This book is disappointing. Walters offers little scientific or intellectual insight, or constructive advice for addressing some genuine human concerns. If you want to learn something about disease incidence and history, skip this book and buy Andrew Speilman and Michael D'Antonio¿s Mosquito, which is excellent! Emergence of new diseases and the reemergence of old ones is indeed a real concern, but Walters¿s politically correct philosophy prevents him from offering any real useful advice. Instead, the book amounts to little more than a well-written rant about the horrors of modern society and technology. Walters¿s view is basically that mankind¿s disruption of nature is causing ¿ecodemics¿¿-disease outbreaks caused mankind¿s tampering with nature by doing such things as building homes (or sprawl as he calls it), entering the forests, and world travel. It is true that human actions do spread disease. But that is hardly a revelation since many diseases spread by human contact or by traveling vectors like mosquitoes. World travel throughout the ages has spread diseases across continents and Western nations are now seeing the emergence of new diseases and the reemergence of old ones. Clearly, we do have a need for disease-control efforts, and we should learn from the past, which Walters might say is his point. But that's not where his argument leads. Walters says we must address these causes by 'protecting and restoring ecological wholeness upon which our health depends.' The implication is that there should be fewer people, living in smaller, more isolated communities. But Walters's cure is more imaginary than achievable. How are we going to drastically reduce population and return to isolationist societies? It just isn¿t going to happen, and it wouldn¿t be a good thing. Thanks to globalization, economic growth, and human ingenuity, the average lifespan is now longer than anytime in history. With economic growth, we have been able to make remarkable progress in the battle against disease. Aggressive human action has removed smallpox from the menu of diseases in the transmission cycle (only an act of terrorism could bring it back). Determined efforts, rather than passive responses (which Walters recommends), have made the last decade less disease-ridden. That is not to say the challenges don't continue. In addition to emerging infections in the Western world, people in developing nations suffer from diseases on a catastrophic scale. Consider the simple fact that people living in huts lack things that most people have in those 'sprawling' neighborhoods that Walters dubs 'shortsighted efforts to make the world more hospitable for humans.' They lack, for instance, barriers to mosquito entry such as screened windows¿leaving them exposed to malaria-carrying insects that produce several hundred million illnesses and several million deaths every year. Most of malaria's victims are children. The spraying of DDT on the walls of these homes¿one of the most affordable options for the poor¿could act as an alternative barrier to mosquitoes. But Walters never offers such advice or even bothers to acknowledge the millions who die owing to primitive living conditions. Walters's presentation of the ¿facts¿ about many of the diseases should also be read with a critical eye as he often doesn¿t tell the whole story. For example, consider his chapter on antibiotic use in animals, which he suggests is creating antibiotic resistant organisms in our food that pose serious risks. He basically says that farmers give these medications to farm animals because they are lazy and just want to make ¿extra money.¿ While there is some risk of resistant microbes developing, the impact is far more limited that Walters suggests, and risk can be managed. Most resistance problems result from the use of antibiotics in hospitals. Walters doesn¿t note that fact or offer useful advice about how to address the problem. For example, proper cook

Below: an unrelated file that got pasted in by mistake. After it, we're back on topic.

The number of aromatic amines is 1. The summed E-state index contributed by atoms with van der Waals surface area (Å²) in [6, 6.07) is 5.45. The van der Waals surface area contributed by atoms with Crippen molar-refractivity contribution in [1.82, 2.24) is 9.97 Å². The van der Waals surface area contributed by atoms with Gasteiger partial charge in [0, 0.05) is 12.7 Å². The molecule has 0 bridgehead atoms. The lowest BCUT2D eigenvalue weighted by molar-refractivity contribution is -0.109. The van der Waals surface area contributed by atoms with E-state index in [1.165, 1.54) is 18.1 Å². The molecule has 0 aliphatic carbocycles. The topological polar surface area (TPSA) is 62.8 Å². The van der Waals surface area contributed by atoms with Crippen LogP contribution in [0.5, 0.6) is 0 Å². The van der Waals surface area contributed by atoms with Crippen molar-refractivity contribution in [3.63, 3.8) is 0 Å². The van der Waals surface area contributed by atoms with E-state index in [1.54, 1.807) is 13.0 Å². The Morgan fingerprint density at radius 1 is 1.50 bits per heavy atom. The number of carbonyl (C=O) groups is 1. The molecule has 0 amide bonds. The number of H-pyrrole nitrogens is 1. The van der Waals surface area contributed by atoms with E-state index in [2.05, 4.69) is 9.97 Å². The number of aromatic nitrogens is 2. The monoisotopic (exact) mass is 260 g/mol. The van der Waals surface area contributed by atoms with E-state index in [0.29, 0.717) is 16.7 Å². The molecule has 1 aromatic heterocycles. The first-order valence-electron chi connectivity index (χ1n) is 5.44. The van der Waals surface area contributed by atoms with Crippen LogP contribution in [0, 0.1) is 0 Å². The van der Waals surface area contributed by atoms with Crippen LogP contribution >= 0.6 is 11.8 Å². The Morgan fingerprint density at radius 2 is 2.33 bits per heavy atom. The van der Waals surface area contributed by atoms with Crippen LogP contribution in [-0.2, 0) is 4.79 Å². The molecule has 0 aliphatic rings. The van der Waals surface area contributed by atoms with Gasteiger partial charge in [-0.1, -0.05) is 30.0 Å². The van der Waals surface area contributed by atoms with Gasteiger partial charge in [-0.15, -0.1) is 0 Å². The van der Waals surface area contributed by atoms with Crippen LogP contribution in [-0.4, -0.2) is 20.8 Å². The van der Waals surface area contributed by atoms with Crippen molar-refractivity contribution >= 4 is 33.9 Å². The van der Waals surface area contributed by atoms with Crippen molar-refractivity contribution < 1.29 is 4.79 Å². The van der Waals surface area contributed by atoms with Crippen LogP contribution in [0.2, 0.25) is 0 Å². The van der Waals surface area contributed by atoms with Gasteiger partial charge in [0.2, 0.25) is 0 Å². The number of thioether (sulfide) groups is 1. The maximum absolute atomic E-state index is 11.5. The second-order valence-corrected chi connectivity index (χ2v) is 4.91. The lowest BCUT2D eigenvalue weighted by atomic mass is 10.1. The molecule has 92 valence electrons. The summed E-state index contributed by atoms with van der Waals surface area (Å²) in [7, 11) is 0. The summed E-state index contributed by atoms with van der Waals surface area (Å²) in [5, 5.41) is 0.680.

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  • Anonymous

    Posted November 4, 2003

    Great Writing, Scary Subject

    This is a tremendous book. I couldn't put it down, and was shocked to learn about the human impact on disease. If everyone in the country read this book, perhaps we would not be so 'surprised' the next time the US is hit by West Nile Virus, or Monkey Pox, or whatever horrible epidemic is next.